During one of our rehearsals for Seized Up—a devised piece I developed with a group of wildly talented ladies—our youngest cast member, the very delightful Lyris (age 17) came in, plopped down in a chair and announced that she had two questions. They were:
- Do you consider yourself a feminist?
- What do you think of THIS (pulls out copy of The Vagina Monologues)
She was troubled because she had asked some of her high school teachers if they thought of themselves as feminists and they had replied that no they did not. They felt that feminism was no longer relevant, or too militant, or too alienating or, or, or…
And here she was thinking surely that she was a feminist but wondering how it fit into her life.
I find myself in a surprisingly similar position. Of course I consider myself a feminist, but then I start to wonder—what kind? What makes a good feminist, a worthy feminist, and what are the ramifications for how I live my life, make my art, practice my scholarship? What really am I saying when I talk about feminism? How does it relate to my engagement with theater?
Back when I was applying to graduate school in acting, I wrote in my statement of purpose that one of the deeply held beliefs I had about the theater was in its capacity for universality. That by diving into the specificity of a particular experience, that experience would then expand into something universally identifiable. That’s why Long Day’s Journey Into Night or A Raisin in the Sun spoke to me, I argued.
But depending on what kind of feminist I am, this concept of universality might in fact be counter to that feminism. Perhaps what I am recognizing as universal situates the male in the subject position. Are not women more willing to identify with male protagonists than men are with females? Perhaps the very idea of the “universal” is an ideology I’ve internalized and is only reinforcing a patriarchal paradigm—in ways I cannot immediately fathom because I am so shaped by the prevailing ideologies.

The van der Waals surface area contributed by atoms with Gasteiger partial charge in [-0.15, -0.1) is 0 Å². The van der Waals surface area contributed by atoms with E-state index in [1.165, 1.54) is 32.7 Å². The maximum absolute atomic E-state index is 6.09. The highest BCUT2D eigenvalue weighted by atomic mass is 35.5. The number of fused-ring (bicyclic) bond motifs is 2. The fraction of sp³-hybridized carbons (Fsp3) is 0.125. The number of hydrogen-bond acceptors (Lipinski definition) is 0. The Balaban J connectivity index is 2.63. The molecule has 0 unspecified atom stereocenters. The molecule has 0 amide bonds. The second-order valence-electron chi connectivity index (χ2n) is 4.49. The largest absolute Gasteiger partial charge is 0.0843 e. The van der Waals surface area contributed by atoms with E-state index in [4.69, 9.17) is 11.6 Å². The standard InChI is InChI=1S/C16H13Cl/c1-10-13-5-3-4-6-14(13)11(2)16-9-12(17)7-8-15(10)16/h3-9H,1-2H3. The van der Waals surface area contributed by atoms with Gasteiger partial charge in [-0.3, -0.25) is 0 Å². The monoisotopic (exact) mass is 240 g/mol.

And what if I want to write a play? Should I write it about “women’s stories”—or is that denying me the full range of expression (and perhaps the full range of my plays marketability. Should I care about that marketability? How can I not?)? Am I a bad or a good feminist if I write about a woman who wants to be a mother or a corporate executive or…what about race and class? Where do those elements fit in, as surely there is no such thing as a universal female experience? But one cannot include every story in a singular piece. What about the inherently exclusionary nature of story telling? Should we just try to bulldoze and fragment that? Have it all? Have what I want? Or do do I just think I want it? Lean In? Lean Out? And on and on and on
The task and meaning of feminism is a complicated wormhole, one that will fill Op Ed pages for a long time to come. There are as many feminisms as there are women and I suppose the only conclusion that that leads me to is that stories are not universal, they are personal, and we will personally respond to them. It might stir something up in us, it might stir something up in a lot of us—enough to make the powers that be throw it into the good ol’ canon. But that still doesn’t make it universal, it just means that enough powerful people (feminist or not) saw something of themselves in it and thought it was profound.
So what do we do? We keep telling stories and we keep listening. We listen everywhere, not just to what we hear first. We keep questioning those stories, we question them rigorously and seriously. We keep asking if there are stories we haven’t heard. We promote and share those stories that are not our own, that are maybe not so universal. We call ourselves feminists and ask ourselves what we mean.